Place and identity: What can we learn from the dead

ANU E Press
Publication Type:
Journal Article
craft + design enquiry, 2015, (7), pp. 99 - 112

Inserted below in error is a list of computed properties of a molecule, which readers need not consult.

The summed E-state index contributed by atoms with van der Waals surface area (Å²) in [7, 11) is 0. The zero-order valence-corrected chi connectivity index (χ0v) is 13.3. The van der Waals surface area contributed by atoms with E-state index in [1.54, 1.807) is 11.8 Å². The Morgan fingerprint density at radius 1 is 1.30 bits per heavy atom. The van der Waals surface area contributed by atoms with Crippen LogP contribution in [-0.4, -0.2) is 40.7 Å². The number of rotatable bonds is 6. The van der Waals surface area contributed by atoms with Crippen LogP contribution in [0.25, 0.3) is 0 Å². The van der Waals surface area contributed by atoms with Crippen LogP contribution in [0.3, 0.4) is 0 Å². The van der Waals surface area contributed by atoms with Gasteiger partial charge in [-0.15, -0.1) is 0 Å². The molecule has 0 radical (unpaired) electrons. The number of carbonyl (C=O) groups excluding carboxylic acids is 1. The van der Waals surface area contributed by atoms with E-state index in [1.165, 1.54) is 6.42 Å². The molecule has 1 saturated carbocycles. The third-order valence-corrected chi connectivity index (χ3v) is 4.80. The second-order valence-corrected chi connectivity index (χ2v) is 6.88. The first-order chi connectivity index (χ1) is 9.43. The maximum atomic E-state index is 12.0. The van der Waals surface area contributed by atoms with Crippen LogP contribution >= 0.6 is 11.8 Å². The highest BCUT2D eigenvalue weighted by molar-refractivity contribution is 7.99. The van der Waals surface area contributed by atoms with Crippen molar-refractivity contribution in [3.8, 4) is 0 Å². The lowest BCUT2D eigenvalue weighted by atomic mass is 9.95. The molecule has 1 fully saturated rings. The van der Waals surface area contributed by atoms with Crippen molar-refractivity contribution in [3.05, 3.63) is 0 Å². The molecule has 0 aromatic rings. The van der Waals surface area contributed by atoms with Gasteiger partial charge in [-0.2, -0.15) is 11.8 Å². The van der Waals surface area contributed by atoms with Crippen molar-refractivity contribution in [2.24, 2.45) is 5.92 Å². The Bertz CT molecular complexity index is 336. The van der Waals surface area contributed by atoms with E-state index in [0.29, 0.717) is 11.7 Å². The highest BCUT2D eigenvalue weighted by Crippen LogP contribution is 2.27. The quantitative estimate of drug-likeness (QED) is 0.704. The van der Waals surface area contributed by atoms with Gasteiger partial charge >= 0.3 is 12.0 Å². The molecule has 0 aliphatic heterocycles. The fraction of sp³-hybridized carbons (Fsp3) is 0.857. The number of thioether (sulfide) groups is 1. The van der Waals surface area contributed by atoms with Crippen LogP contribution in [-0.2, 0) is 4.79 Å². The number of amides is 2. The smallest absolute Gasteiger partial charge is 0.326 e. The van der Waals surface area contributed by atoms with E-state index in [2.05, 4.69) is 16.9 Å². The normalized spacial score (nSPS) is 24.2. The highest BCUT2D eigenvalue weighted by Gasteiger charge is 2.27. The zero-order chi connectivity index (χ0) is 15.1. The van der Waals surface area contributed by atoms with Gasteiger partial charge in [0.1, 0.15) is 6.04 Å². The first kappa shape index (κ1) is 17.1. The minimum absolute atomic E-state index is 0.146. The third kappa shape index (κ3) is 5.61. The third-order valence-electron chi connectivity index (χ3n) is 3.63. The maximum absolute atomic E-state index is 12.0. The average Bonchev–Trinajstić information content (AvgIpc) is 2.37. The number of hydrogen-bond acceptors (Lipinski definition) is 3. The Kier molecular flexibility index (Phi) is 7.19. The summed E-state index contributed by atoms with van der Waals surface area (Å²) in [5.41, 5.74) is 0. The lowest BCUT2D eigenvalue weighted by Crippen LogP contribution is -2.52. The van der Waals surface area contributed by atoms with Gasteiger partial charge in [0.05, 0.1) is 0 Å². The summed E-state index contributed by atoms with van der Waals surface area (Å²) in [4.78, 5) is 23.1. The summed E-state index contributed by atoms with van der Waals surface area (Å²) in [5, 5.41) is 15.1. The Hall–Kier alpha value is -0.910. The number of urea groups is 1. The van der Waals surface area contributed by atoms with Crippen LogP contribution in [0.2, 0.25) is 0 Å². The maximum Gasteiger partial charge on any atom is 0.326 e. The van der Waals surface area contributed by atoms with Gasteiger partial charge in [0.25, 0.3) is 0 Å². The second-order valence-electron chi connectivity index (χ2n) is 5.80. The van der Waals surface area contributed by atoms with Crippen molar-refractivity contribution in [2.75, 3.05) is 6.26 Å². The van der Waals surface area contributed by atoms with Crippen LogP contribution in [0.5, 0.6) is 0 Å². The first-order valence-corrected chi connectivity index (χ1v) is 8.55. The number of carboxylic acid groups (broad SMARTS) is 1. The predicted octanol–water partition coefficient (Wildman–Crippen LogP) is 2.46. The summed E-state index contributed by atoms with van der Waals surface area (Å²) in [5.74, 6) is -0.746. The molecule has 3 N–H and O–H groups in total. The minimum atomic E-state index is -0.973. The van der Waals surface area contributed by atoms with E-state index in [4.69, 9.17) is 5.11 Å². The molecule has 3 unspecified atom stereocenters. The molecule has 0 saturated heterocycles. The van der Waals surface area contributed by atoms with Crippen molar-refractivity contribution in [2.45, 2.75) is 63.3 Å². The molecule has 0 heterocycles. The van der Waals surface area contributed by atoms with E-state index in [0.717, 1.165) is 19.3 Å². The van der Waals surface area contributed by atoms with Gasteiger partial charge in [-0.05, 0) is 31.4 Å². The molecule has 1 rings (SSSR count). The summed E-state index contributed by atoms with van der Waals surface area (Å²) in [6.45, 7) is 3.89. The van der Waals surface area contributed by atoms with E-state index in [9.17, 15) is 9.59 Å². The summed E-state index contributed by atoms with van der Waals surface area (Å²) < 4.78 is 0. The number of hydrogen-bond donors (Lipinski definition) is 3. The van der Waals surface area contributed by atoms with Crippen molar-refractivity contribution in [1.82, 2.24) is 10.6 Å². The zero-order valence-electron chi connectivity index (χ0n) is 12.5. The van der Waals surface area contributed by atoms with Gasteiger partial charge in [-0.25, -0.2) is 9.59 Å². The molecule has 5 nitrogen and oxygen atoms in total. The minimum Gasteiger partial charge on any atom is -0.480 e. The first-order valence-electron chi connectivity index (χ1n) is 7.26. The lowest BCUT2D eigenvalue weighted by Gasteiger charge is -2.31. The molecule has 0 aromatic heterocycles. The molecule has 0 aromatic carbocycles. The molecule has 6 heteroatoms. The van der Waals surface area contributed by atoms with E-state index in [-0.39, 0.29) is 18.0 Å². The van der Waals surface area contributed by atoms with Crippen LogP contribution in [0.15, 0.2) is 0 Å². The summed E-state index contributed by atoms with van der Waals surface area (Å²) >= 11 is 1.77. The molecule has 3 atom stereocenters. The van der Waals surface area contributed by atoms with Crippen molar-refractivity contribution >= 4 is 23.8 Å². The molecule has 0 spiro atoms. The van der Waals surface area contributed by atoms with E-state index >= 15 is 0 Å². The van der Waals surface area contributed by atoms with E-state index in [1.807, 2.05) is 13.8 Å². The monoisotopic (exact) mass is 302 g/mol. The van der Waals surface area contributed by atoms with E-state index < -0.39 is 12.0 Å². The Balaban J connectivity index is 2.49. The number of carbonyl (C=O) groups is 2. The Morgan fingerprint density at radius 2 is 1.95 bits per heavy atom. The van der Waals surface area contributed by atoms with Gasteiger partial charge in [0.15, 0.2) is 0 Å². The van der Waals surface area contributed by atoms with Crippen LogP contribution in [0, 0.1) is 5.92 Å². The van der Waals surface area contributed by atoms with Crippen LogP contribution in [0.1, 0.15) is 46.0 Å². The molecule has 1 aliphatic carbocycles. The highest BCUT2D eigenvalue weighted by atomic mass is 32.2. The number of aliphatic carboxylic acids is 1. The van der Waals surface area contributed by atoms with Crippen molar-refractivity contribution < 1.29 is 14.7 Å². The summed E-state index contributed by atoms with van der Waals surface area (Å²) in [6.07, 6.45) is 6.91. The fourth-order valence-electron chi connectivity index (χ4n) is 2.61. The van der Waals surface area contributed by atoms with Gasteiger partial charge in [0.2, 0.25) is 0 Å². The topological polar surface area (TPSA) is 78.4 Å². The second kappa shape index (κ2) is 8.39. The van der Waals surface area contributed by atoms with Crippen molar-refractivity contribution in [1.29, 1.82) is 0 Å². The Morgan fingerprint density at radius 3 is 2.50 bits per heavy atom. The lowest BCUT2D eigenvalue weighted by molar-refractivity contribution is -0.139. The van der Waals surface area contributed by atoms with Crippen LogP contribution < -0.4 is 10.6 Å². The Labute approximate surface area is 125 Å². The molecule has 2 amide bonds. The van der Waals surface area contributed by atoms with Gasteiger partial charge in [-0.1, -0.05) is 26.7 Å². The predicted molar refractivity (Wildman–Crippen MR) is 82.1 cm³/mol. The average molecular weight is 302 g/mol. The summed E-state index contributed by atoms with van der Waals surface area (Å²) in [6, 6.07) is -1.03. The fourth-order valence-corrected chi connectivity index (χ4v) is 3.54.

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In his book Last Landscapes (2003), Ken Warpole notes that, for a number of reasons, cemetery architecture is the most conservative aspect of the institutions and practices surrounding death and memorialisation in the West. This is starting to change, with designers and architects responding to the groundswell of sentiment demanding that we moderns modernise our ceremonies and associated institutions. In the following essay, I look at the different demands and opportunities in urban and rural cemetery design, and focus on the multifunctional roles that cemeteries have played in the past and might yet play again. This essay is the meeting place of previous work on paddock architecture in the Australian landscape and a recent project looking at death and the landscape. I am interested in the ways that design might respond to the nexus identified by the German philosopher Peter Sloterdijk as ‘reactionary religion and progressive technological medicine’ (2013: 421), which can bar the possibility of a dignified death and a dignifying place for the dead among the living. This doesn’t mean a return to the ostentation of Victorian mourning rituals or adopting the ‘death as party’ practices of Ghana or Mexico—which isn’t to say we can’t learn anything from these. Instead, the task seems to be finding a way to give meaning to the values of specific lives and the contexts in which they are embedded, and to provide better support structures (both material, atmospheric and symbolic) for those who gather around the absence created by the departed.
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